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The Fields Are Still White—Laborers Are Still Needed

In the Nick of Time

Jeff Straub

The modern missionary movement is now about 225 years old, if you mark its beginning with the journey of William Carey to India in 1792. Of course, students of missions history recognize that missions hardly began with Carey. It dates to the New Testament era and the great missionary apostle, Paul. Moreover, looking at Old Testament texts like Psalm 67, one could argue that there was an implicit missionary mandate for the nation of Israel, if not an overt one.

Nevertheless, the past two centuries have seen a remarkable number of men and women leave home and family to travel to another country as missionaries. While many were western Protestants from England and the United States, an increasing percentage of the global missionary force includes Majority World members whose ancestors were once the target of missionaries. Now their descendants are sending missionaries into the regions beyond. According to a 2013 study done by The Center for the Study of Global Christianity, 400,000 missionaries were dispatched into the world in 2010. It is no surprise that the United States ranked first in terms of sheer numbers of missionaries sent (127,000), but it was only ninth in missionaries sent per million church members (614 per million). Brazil came in second among sending countries, dispatching 34,000 missionaries. Palestine came in first in terms sending rate, with over 3,000 missionaries per million church members! France, Spain, and Italy came in third through fifth in the sending of missionaries, with the first two sending 21,000 each and Italy sending 20,000.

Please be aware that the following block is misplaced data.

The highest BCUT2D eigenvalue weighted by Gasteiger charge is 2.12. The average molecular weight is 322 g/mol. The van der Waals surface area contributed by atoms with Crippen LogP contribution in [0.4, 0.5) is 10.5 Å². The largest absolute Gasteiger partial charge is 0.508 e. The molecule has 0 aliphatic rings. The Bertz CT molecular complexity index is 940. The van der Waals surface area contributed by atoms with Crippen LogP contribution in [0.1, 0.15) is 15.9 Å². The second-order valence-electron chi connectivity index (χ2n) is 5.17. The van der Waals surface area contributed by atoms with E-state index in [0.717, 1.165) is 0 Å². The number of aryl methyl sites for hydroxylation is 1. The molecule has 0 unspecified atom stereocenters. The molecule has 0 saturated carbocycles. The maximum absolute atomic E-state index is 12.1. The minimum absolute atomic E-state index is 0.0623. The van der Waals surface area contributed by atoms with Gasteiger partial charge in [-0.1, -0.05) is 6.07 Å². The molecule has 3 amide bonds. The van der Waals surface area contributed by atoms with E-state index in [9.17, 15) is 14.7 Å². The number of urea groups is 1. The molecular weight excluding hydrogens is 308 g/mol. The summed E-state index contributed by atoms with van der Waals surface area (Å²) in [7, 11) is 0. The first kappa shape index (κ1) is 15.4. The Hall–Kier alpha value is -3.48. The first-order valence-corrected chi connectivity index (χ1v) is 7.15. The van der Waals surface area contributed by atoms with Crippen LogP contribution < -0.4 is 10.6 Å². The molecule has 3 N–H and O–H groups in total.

Unfortunately, the study does not distinguish between evangelicals and mainline denominationists or even Roman Catholics who were sent, most of whom hold a radically different theological orientation than evangelical missionaries. Assuming that Roman Catholicism makes up about 50% of the whole of surveyed Christendom, then the Roman Catholics likely account for about one half of the missionaries sent. Of those 200,000, France, Spain, and Italy would account for about 30% of the Roman Catholic missionary force, as there is little evangelical presence in any of these countries. Given the number of Renewalists (the term the survey uses to describe some variety of Pentecostals) reckoned in the survey, that number can likely be halved again, leaving a global evangelical missionary force of no more than 100,000.1 Even this number is likely inflated, because many of the evangelical missionaries engage in ministries other than Great Commission evangelism and its entailments. But aside from that, and accounting for a global population outside of the Christian faith at about 6 billion people, this leaves us with one missionary responsible for 60,000 people to evangelize—a staggering number.